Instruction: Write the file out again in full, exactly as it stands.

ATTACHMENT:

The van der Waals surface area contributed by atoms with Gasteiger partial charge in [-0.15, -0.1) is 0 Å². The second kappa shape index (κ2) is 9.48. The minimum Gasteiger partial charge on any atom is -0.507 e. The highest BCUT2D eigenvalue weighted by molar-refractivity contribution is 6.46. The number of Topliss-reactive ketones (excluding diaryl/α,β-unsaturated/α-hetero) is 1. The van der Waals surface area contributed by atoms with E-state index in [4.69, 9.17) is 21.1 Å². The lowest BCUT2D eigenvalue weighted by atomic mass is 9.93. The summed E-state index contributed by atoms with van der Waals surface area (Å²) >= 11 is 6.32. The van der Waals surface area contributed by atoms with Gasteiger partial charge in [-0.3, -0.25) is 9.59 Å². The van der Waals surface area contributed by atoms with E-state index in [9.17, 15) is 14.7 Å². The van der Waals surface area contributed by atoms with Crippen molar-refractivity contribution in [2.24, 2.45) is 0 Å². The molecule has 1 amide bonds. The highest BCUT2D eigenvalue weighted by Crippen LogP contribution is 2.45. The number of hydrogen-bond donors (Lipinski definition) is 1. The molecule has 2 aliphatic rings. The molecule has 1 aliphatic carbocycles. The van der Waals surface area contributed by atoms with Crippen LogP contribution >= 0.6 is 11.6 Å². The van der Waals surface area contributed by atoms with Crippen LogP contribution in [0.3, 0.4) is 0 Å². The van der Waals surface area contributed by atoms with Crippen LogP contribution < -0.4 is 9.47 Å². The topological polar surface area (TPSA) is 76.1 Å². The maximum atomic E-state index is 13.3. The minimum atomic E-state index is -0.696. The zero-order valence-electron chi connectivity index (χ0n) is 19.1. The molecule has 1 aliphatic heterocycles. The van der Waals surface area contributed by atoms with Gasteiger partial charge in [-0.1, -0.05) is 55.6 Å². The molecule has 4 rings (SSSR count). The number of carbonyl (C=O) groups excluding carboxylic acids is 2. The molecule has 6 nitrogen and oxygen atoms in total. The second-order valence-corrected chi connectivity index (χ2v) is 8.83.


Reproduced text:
The van der Waals surface area contributed by atoms with Gasteiger partial charge in [-0.15, -0.1) is 0 Å². The second kappa shape index (κ2) is 9.48. The minimum Gasteiger partial charge on any atom is -0.507 e. The highest BCUT2D eigenvalue weighted by molar-refractivity contribution is 6.46. The number of Topliss-reactive ketones (excluding diaryl/α,β-unsaturated/α-hetero) is 1. The van der Waals surface area contributed by atoms with E-state index in [4.69, 9.17) is 21.1 Å². The lowest BCUT2D eigenvalue weighted by atomic mass is 9.93. The summed E-state index contributed by atoms with van der Waals surface area (Å²) >= 11 is 6.32. The van der Waals surface area contributed by atoms with Gasteiger partial charge in [-0.3, -0.25) is 9.59 Å². The van der Waals surface area contributed by atoms with E-state index in [9.17, 15) is 14.7 Å². The van der Waals surface area contributed by atoms with Crippen molar-refractivity contribution in [2.24, 2.45) is 0 Å². The molecule has 1 amide bonds. The highest BCUT2D eigenvalue weighted by Crippen LogP contribution is 2.45. The number of hydrogen-bond donors (Lipinski definition) is 1. The molecule has 2 aliphatic rings. The molecule has 1 aliphatic carbocycles. The van der Waals surface area contributed by atoms with Crippen LogP contribution >= 0.6 is 11.6 Å². The van der Waals surface area contributed by atoms with Crippen LogP contribution in [0.3, 0.4) is 0 Å². The van der Waals surface area contributed by atoms with Crippen LogP contribution < -0.4 is 9.47 Å². The topological polar surface area (TPSA) is 76.1 Å². The maximum atomic E-state index is 13.3. The minimum atomic E-state index is -0.696. The zero-order valence-electron chi connectivity index (χ0n) is 19.1. The molecule has 1 aliphatic heterocycles. The van der Waals surface area contributed by atoms with Gasteiger partial charge in [-0.1, -0.05) is 55.6 Å². The molecule has 4 rings (SSSR count). The number of carbonyl (C=O) groups excluding carboxylic acids is 2. The molecule has 6 nitrogen and oxygen atoms in total. The second-order valence-corrected chi connectivity index (χ2v) is 8.83.